The NASA contract tasks Maxar with building a robotic arm that will assemble a communications antenna and spacecraft beam while in orbit. Science fiction references aside, Maxar’s space robot is known as the Space Infrastructure Dexterous Robot, or SPIDER.
SPIDER will be launched into low-Earth orbit onboard NASA’s Restore-L spacecraft. Once it’s in orbit, the arm will assemble seven pieces into a functioning Ka-band antenna, which will then communicate with a NASA station on Earth. Next, SPIDER will construct a 32-foot lightweight composite beam.
The two construction projects will essentially serve as a demonstration showing off NASA’s abilities to construct parts for spacecrafts while they’re suspended in orbit.
“We are continuing America’s global leadership in space technology by proving we can assemble spacecraft with larger and more powerful components, after launch,” Jim Reuter, associate administrator of NASA’s Space Technology Mission Directorate, said in a statement. “This technology demonstration will open up a new world of in-space robotic capabilities.”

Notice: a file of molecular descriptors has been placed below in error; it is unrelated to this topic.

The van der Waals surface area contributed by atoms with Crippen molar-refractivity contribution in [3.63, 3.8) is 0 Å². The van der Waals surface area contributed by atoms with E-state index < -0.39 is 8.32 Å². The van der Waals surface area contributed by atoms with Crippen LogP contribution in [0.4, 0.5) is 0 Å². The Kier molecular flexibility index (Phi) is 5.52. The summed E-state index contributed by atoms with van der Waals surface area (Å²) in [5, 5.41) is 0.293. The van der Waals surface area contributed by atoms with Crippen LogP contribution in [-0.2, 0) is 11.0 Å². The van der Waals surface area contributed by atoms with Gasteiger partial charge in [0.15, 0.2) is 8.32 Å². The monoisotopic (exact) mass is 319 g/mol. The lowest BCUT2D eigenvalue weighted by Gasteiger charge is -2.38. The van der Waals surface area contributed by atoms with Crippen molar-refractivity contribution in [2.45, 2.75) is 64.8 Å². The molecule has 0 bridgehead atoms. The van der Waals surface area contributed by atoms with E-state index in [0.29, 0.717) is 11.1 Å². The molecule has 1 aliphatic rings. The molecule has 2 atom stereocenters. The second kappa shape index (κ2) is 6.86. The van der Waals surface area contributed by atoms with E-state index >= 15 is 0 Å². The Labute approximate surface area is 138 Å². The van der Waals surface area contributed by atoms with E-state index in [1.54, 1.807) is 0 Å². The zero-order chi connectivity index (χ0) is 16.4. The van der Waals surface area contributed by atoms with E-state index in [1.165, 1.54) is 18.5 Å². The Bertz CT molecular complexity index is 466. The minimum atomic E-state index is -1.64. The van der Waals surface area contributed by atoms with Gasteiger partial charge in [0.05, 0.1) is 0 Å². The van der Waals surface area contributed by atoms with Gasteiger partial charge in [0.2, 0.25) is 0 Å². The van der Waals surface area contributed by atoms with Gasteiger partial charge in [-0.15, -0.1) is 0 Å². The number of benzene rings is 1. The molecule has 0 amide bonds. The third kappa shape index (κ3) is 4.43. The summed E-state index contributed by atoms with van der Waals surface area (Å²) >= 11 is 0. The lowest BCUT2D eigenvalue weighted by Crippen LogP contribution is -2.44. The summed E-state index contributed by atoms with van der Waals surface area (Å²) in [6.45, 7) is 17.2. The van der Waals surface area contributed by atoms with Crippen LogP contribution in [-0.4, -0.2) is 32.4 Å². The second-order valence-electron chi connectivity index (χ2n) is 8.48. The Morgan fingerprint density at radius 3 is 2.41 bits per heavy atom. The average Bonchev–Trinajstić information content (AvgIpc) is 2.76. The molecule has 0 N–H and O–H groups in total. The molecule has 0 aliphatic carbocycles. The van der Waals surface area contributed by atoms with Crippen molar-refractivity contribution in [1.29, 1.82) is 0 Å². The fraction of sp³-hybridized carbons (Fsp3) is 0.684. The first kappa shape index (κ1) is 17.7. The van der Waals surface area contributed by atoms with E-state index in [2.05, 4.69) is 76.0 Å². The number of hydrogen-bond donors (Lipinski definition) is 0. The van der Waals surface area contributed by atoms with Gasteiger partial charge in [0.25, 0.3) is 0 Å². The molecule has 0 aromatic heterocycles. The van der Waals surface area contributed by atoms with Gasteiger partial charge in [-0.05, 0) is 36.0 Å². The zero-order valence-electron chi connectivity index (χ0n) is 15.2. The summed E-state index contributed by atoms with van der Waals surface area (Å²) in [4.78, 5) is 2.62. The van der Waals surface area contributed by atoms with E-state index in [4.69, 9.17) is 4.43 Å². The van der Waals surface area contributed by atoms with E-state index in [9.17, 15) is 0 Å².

The Restore-L launch with SPIDER onboard is expected to happen some time in the mid-2020s, according to NASA. The organization also says the project will help with its Moon to Mars mission, which has the goal sending humans to the surface of the Moon and then eventually to Mars.
Maxar Technologies is a Westminster-based company that manufactures space infrastructure. In addition to the SPIDER robot, Maxar has built satellites, spacecraft systems, antennas and various space software systems.
Although the company works on cutting-edge space tech, it’s actually quite established. Maxar was originally founded as MacDonald, Dettwiler and Associates in 1969, before rebranding in 2017. The company employs 5,800 people across 30 locations.